Davis’s version was a good deal more rhythmically regular than Jefferson’s, gary Davisor rather Davis’s versions, plural: he sometimes played it straight, sometimes as a two-step, and sometimes as a waltz. The way Dave learned it, the most distinctive thing is the backwards bass — normally, guitarists who keep an alternating bassline play it low-high, low-high, but in “Candyman” and “Cocaine” Dave reversed that, so the deep note falls on the offbeat. He said he learned it that way from Rev. Davis, but Andy Cohen convinced me at one point that actually Davis played the bass normally and it just sounds backwards… and then Ellis, who has written a deeply researched dissertation on Davis’s playing, further complicated matters by writing that Davis sometimes played it backwards and sometimes forwards — the tricky part being that it’s hard to tell which he’s doing until he gets to the F section at the end of a verse….

…all of which is pretty technical for non-guitarists, but if you want to have some vague sense of it, in my version I play the basses backwards through the C sections of most verses, but forwards through the “Big Leg Ida” verse.

As for the lyric, the term “candy man” meant a pimp, or at least a male paramour, also termed a “sweetback” or “sweetback man.” (I’ve addressed the parallel term “salty dog” in an earlier post.) Van Ronk was misled by the references to Davis and little girlgingerbread, peppermint sticks, and Santa Claus, and when Davis declined to sing the lyric because it was sacrilegious, he protested, “but that’s children’s song”… to which Davis responded, “Yeah, you get a lot of children with songs like that.” Until this moment, it never occurred to me that there is an obvious parallel to the similar confusion surrounding “Big Rock Candy Mountain,” which I addressed in a post on that song’s nasty history a couple of months ago.

Spike Driver’s Blues (John Hurt/Dave Van Ronk)

This was the first piece Dave Van Ronk taught me, and felt like deja vu, since it’s very similar to “Ninety-Nine Year Blues,” the first fingerpicking piece my earlier guitar teacher taught me. I suppose I expected something more ambitious, sincedave van ronk7 I’d just played Willie McTell’s “Georgia Rag” to demonstrate my prowess (as described in my previous post). But Dave started all his students on “Spike Driver,” and I was there for my first lesson, so that’s what he gave me. He’d recorded it in 1961, on his second LP, but he didn’t suggest I should go back and listen to that — he was teaching it as a John Hurt piece, which he considered the obvious foundation for any study of American fingerstyle guitar.

That was partly because he loved and admired John Hurt, both as a musician and as a friend, and partly because Dave always thought in historical terms and considered Hurt’s playing exemplary of the vernacular African American guitar styles that predated blues and ragtime, and thus a necessary foundation for everything else. The next piece he taught me was Elizabeth Cotten’s “Wilson Rag,”  which is similarly foundational (if you don’t know it, here’s a link to her version), and to briefly digress, nothing would have irritated Dave more than hearing T Bone Burnett refer to his guitar style as “Travis picking,” which is what white country musicians started calling this kind of playing in the 1960s as a substitute for the term “n—er picking” — thus cleaning up their language while giving a white guitarist credit for what had been universally considered a black style.*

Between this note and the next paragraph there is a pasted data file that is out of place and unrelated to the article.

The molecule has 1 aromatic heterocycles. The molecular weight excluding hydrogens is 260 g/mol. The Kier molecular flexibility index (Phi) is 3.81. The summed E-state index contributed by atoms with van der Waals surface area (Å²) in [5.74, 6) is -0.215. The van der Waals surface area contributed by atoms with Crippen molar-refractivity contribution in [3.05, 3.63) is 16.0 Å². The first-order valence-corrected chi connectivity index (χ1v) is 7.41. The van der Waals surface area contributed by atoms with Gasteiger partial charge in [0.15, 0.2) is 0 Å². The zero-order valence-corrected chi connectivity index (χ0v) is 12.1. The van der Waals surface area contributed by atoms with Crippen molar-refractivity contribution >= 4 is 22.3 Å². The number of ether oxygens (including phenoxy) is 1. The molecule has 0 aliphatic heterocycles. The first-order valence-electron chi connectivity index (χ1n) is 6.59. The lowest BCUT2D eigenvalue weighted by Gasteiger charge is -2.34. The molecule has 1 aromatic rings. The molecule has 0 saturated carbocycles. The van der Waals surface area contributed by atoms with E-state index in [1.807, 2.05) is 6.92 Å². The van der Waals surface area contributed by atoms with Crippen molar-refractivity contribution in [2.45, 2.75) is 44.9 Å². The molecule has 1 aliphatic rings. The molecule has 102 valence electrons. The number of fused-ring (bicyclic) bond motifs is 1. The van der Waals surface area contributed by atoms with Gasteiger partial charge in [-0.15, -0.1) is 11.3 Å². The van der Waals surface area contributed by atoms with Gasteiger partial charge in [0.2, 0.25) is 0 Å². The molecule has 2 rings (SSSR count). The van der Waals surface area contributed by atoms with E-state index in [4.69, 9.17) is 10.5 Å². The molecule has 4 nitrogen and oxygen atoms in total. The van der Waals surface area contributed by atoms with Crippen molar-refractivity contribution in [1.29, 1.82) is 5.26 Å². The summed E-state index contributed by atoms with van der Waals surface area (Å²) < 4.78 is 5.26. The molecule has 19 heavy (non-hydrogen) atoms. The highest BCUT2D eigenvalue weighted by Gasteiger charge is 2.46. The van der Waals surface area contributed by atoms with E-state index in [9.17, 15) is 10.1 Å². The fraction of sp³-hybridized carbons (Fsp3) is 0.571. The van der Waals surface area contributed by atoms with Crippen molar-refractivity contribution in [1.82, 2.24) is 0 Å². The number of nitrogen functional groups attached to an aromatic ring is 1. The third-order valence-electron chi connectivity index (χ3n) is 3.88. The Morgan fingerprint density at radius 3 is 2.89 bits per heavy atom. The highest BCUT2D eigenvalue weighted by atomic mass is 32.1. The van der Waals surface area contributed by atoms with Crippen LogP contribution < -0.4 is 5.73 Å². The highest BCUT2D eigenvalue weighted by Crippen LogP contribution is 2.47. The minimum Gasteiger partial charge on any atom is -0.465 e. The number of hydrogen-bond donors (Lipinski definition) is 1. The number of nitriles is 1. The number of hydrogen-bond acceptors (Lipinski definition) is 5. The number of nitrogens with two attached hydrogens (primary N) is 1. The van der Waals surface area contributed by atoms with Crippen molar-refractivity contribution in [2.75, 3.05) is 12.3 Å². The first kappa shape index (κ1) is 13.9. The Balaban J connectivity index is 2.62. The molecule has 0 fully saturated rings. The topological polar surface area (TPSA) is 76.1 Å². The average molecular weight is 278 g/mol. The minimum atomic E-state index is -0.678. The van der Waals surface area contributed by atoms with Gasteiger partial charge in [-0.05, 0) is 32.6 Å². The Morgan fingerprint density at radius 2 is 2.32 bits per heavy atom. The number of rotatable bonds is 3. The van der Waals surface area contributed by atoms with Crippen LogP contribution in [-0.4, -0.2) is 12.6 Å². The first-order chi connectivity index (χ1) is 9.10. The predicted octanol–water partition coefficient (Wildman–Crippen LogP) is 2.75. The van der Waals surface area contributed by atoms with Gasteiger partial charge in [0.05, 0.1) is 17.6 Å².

As for “Spike Driver Blues,” it was one of the two John Hurt pieces available to the general run of New York folkies in the 1950s (along with “Frankie”), because they were included on Harry Smith’s Anthology of American Folk Music. The lyric is john hurtHurt’s stripped-down personalization of the John Henry legend, adapting a railroad work song to guitar and keeping its strong note of protest and pride:

Take this hammer and carry it to the captain
Tell him I’m gone…
This old hammer killed John Henry,
But it won’t kill me.

I’d heard the song on Hurt’s records, but never paid much attention to it because it was so simple, nor had I noticed Dave’s version, and even after Dave made me learn it I didn’t appreciate it — but years later, when I got more serious about studying Hurt’s music, I was struck by the power underlying its simplicity.

Dave sang some verses Hurt didn’t sing, borrowed from a variant of the same song recorded by the white banjo player Bascom Lamar Lunsford as “Swannanoa Tunnel.” Dave’s formative friends on the folk scene included folklorists like Roger Abrahams and Ken Goldstein, and he described this kind of lyric using academic folklore terminology, as a “jury text” — a sort of ur-version of a song, assembled by mixing and matching verses and phrases from various versions collected in the field. This is no longer considered respectable in folklore studies, where one is supposed to present the field versions as they were recorded from particular informants, but it remains a good method for singers who want to come up with their own version of a traditional song.


*I single out Burnett because he described Dave as doing “Travis picking” in numerous interviews connected to the movie Inside Llewyn Davis. I liked the movie, and liked the way Oscar Isaac played Dave’s songs, but Burnett’s terminology irritated me because Dave learned from people like John Hurt, Reverend Gary Davis, and Furry Lewis, just as Travis did, and as far as I know he was not influenced in the slightest by Travis, or that whole world of virtuosic white country pickers. Indeed, for political as well as musical reasons, he generally disliked that world, and the notion that Gary Davis was doing “Travis picking” would have rendered him apoplectic.